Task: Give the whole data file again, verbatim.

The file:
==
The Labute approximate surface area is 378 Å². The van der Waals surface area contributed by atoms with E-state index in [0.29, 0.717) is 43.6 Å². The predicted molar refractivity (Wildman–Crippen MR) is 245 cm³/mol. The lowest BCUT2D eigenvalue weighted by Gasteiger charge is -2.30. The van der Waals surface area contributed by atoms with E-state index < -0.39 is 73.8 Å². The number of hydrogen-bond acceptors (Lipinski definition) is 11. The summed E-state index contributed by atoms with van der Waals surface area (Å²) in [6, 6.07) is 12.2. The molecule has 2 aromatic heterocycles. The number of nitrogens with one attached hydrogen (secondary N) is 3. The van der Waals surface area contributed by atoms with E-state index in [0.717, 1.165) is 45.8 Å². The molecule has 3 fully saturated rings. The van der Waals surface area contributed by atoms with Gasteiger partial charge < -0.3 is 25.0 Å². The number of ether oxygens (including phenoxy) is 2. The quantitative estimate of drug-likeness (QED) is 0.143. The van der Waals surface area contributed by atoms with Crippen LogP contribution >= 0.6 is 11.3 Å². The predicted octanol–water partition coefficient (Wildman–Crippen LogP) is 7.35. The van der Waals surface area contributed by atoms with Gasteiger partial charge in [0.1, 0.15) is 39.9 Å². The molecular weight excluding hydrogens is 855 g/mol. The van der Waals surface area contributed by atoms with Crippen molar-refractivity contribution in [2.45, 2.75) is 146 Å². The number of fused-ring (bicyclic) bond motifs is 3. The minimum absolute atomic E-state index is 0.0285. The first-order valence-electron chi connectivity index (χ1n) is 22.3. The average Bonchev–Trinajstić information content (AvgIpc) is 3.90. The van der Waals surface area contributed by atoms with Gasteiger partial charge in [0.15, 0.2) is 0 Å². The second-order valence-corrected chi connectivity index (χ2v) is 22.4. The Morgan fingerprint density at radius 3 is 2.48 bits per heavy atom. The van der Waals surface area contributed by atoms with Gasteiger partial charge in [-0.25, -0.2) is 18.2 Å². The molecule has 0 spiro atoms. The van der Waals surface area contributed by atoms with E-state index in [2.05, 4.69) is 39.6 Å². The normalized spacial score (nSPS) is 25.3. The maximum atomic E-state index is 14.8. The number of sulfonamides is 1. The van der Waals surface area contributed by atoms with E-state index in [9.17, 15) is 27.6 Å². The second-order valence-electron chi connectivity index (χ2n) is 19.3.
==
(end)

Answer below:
The Labute approximate surface area is 378 Å². The van der Waals surface area contributed by atoms with E-state index in [0.29, 0.717) is 43.6 Å². The predicted molar refractivity (Wildman–Crippen MR) is 245 cm³/mol. The lowest BCUT2D eigenvalue weighted by Gasteiger charge is -2.30. The van der Waals surface area contributed by atoms with E-state index < -0.39 is 73.8 Å². The number of hydrogen-bond acceptors (Lipinski definition) is 11. The summed E-state index contributed by atoms with van der Waals surface area (Å²) in [6, 6.07) is 12.2. The molecule has 2 aromatic heterocycles. The number of nitrogens with one attached hydrogen (secondary N) is 3. The van der Waals surface area contributed by atoms with E-state index in [0.717, 1.165) is 45.8 Å². The molecule has 3 fully saturated rings. The van der Waals surface area contributed by atoms with Gasteiger partial charge < -0.3 is 25.0 Å². The number of ether oxygens (including phenoxy) is 2. The quantitative estimate of drug-likeness (QED) is 0.143. The van der Waals surface area contributed by atoms with Crippen LogP contribution >= 0.6 is 11.3 Å². The predicted octanol–water partition coefficient (Wildman–Crippen LogP) is 7.35. The van der Waals surface area contributed by atoms with Gasteiger partial charge in [0.1, 0.15) is 39.9 Å². The molecular weight excluding hydrogens is 855 g/mol. The van der Waals surface area contributed by atoms with Crippen molar-refractivity contribution in [2.45, 2.75) is 146 Å². The number of fused-ring (bicyclic) bond motifs is 3. The minimum absolute atomic E-state index is 0.0285. The first-order valence-electron chi connectivity index (χ1n) is 22.3. The average Bonchev–Trinajstić information content (AvgIpc) is 3.90. The van der Waals surface area contributed by atoms with Gasteiger partial charge in [0.15, 0.2) is 0 Å². The second-order valence-corrected chi connectivity index (χ2v) is 22.4. The Morgan fingerprint density at radius 3 is 2.48 bits per heavy atom. The van der Waals surface area contributed by atoms with Gasteiger partial charge in [-0.25, -0.2) is 18.2 Å². The molecule has 0 spiro atoms. The van der Waals surface area contributed by atoms with E-state index in [2.05, 4.69) is 39.6 Å². The normalized spacial score (nSPS) is 25.3. The maximum atomic E-state index is 14.8. The number of sulfonamides is 1. The van der Waals surface area contributed by atoms with E-state index in [9.17, 15) is 27.6 Å². The second-order valence-electron chi connectivity index (χ2n) is 19.3.